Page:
Road Ecology: Wildlife Habitat and Highway Design

Forman encourages highway designers to “Think still bigger. Get vehicles off the ground surface, and think how many ecological and human values would be enhanced.” The eco-motorway partially answers this call with an overpass for cars rather than animals. Seventy miles south of Paris, the Loing Viaduct extends nearly a mile, an impressive span that accommodates the meanders of the Loing River and its broad floodplain. Elevation allowed engineers to minimize disturbance to habitats, vegetation and riparian areas during the highway’s construction and operation. [Photo courtesy of Vinci]
The Loing Viaduct, France. [Photo courtesy of Vinci]

High-speed rail may get the flashy headlines, but most U.S. transportation dollars go to building, widening and maintaining roads. President Obama’s 2012 budget proposal called for substantially increased spending on rail and public transit, but nonetheless allocates 55 percent of transportation funds to the Federal Highway Administration. 1 The United States adds 32,000 lane miles annually to the 4 million miles of public roads already crisscrossing the country. 2 For more than a century, we have allowed expressways, arterials and rural roads to define our landscapes without seriously considering how we might redefine the road. Engineers have rarely attempted to incorporate ecological functions, let alone artistry, into a design practice historically dominated by concerns for speed and efficiency.

In the last decade, the emerging field of road ecology has galvanized scholars and practitioners eager to address this problem. Road ecologists investigate the complex interactions between roads and the natural environment: how roads act as barriers inhibiting the movement of plants, animals, water and soils; how traffic run-off contaminates surface and underground water; and how particulate emissions and noise pollution affect habitats. They also help develop and test solutions to these pervasive problems.

In the last decade, the emerging field of road ecology has galvanized scholars and practitioners eager to address this problem. Road ecologists investigate the complex interactions between roads and the natural environment: how roads act as barriers inhibiting the movement of plants, animals, water and soils; how traffic run-off contaminates surface and underground water; and how particulate emissions and noise pollution affect habitats. They also help develop and test solutions to these pervasive problems.

The practice of road ecology began in Europe in the 1970s and later spread to the U.S. by way of the annual International Conference on Ecology and Transportation. In 2003, the seminal text Road Ecology, written by Richard T.T. Forman and Daniel Sperling along with twelve co-authors, helped to formalize the movement. As Forman explains, the book “pulled the diverse scientific and planning threads of the field together and added distinctive synergisms, resulting in a distinct field which researchers and planners can and do hang their hat on, and push important frontiers.” Major research centers now include the Road Ecology Center at UC Davis, the Center for Transportation and the Environment at North Carolina State University, and the Western Transportation Institute’s Road Ecology Program at Montana State University. The WTI organized last year’s ARC International Wildlife Crossing Infrastructure Design Competition, which brought new momentum and attention to the practice, particularly from architects and landscape architects. In the long term, Forman and many colleagues advocate reducing automobile dependence and removing roads. In the near term, the focus is on innovative design and renovation. As long as we remain politically and financially committed to the highway system, road ecologists say, we must consider not only if, but how we design roads.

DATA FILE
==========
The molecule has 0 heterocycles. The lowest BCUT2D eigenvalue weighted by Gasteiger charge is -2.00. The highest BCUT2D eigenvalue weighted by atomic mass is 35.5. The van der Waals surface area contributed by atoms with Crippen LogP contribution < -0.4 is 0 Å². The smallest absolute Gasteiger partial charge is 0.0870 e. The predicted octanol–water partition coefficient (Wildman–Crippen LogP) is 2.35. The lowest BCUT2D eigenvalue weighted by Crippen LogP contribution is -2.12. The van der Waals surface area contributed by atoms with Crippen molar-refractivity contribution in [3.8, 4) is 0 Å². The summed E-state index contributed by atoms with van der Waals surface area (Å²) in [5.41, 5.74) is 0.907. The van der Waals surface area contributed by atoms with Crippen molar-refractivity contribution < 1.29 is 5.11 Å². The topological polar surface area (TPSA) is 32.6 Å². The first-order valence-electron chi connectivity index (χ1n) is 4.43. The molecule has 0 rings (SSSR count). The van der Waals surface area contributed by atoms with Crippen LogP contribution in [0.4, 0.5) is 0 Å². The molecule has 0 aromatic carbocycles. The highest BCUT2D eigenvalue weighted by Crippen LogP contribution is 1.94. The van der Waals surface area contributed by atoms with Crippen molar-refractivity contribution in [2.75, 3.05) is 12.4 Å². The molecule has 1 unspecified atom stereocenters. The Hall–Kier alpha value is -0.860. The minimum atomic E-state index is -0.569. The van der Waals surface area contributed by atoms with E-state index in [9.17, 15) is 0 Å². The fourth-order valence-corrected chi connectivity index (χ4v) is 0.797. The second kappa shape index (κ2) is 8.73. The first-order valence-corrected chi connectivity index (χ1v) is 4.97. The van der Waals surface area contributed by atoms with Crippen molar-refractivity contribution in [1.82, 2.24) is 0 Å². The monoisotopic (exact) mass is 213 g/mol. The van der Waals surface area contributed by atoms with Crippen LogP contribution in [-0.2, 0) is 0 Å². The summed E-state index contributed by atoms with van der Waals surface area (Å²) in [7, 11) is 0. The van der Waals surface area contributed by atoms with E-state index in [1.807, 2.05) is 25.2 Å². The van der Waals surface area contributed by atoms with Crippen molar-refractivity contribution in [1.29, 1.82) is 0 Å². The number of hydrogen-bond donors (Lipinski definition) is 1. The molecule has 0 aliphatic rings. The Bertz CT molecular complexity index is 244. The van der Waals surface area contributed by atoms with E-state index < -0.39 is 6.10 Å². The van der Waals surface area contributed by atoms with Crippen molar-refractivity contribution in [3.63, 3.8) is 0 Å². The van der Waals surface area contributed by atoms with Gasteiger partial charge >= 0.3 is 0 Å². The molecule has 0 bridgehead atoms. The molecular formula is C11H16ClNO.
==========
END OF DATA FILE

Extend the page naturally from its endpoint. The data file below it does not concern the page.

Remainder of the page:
Several European countries — notably France, the Netherlands, Switzerland and Germany — mandate an intensive highway design process that integrates environmental factors in the earliest phases of project design and makes extensive use of wildlife crossings and other ecological mitigation infrastructure. The scope of this investment manifests in large-scale systems like the 108 water treatment basins lining France’s new “eco-motorway” and the nine ecoducts (Europe’s equivalent to wildlife overpasses) currently under construction in the Netherlands as part of a national landscape connectivity initiative working towards the creation of a National Ecological Network.

The first phase of wildlife infrastructure at Banff, along a 28-mile pilot corridor, includes 11 underpasses of four distinct types (creek bridges, elliptical metal culverts, prefabricated concrete boxes and an open-span concrete bridge) and miles of eight-foot-high fencing to funnel animals toward the crossings. The bridge shown here creates a 33-foot underpass favored by deer and coyotes. Although wildlife crossings have been built elsewhere, the Banff Project is unique because of the extensive research associated with it, which has generated the world’s largest data set on wildlife use of highway crossings.
Wildlife crossing, Banff, Canada. [Photos by Laura Tepper, except as noted]